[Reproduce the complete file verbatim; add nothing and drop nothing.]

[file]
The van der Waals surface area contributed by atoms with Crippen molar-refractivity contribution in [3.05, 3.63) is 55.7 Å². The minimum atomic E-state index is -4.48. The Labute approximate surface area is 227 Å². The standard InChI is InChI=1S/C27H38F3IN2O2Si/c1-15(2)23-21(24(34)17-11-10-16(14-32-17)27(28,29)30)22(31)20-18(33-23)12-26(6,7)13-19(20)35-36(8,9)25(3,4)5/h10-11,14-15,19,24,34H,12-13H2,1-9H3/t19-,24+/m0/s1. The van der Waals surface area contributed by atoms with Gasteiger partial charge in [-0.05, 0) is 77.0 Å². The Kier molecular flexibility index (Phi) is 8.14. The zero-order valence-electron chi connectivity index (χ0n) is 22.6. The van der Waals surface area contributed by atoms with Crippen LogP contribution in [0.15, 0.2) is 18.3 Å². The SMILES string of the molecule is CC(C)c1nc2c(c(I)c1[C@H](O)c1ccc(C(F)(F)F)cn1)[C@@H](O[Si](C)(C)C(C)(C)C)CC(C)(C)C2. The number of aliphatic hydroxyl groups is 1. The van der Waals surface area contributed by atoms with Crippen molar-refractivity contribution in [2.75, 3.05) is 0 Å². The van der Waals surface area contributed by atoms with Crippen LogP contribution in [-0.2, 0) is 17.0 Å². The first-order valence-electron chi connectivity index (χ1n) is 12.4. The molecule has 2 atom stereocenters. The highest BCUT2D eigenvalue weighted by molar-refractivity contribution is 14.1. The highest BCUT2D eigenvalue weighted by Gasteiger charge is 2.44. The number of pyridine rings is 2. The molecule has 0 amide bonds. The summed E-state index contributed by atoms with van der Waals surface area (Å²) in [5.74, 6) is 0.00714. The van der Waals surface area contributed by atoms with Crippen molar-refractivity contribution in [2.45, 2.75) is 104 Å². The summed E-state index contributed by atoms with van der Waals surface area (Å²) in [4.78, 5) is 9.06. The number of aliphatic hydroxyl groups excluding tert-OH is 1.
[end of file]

The van der Waals surface area contributed by atoms with Crippen molar-refractivity contribution in [3.05, 3.63) is 55.7 Å². The minimum atomic E-state index is -4.48. The Labute approximate surface area is 227 Å². The standard InChI is InChI=1S/C27H38F3IN2O2Si/c1-15(2)23-21(24(34)17-11-10-16(14-32-17)27(28,29)30)22(31)20-18(33-23)12-26(6,7)13-19(20)35-36(8,9)25(3,4)5/h10-11,14-15,19,24,34H,12-13H2,1-9H3/t19-,24+/m0/s1. The van der Waals surface area contributed by atoms with Gasteiger partial charge in [-0.05, 0) is 77.0 Å². The Kier molecular flexibility index (Phi) is 8.14. The zero-order valence-electron chi connectivity index (χ0n) is 22.6. The van der Waals surface area contributed by atoms with Crippen LogP contribution in [0.15, 0.2) is 18.3 Å². The SMILES string of the molecule is CC(C)c1nc2c(c(I)c1[C@H](O)c1ccc(C(F)(F)F)cn1)[C@@H](O[Si](C)(C)C(C)(C)C)CC(C)(C)C2. The number of aliphatic hydroxyl groups is 1. The van der Waals surface area contributed by atoms with Crippen molar-refractivity contribution in [2.75, 3.05) is 0 Å². The van der Waals surface area contributed by atoms with Crippen LogP contribution in [-0.2, 0) is 17.0 Å². The first-order valence-electron chi connectivity index (χ1n) is 12.4. The molecule has 2 atom stereocenters. The highest BCUT2D eigenvalue weighted by molar-refractivity contribution is 14.1. The highest BCUT2D eigenvalue weighted by Gasteiger charge is 2.44. The number of pyridine rings is 2. The molecule has 0 amide bonds. The summed E-state index contributed by atoms with van der Waals surface area (Å²) in [5.74, 6) is 0.00714. The van der Waals surface area contributed by atoms with Crippen molar-refractivity contribution in [2.45, 2.75) is 104 Å². The summed E-state index contributed by atoms with van der Waals surface area (Å²) in [4.78, 5) is 9.06. The number of aliphatic hydroxyl groups excluding tert-OH is 1.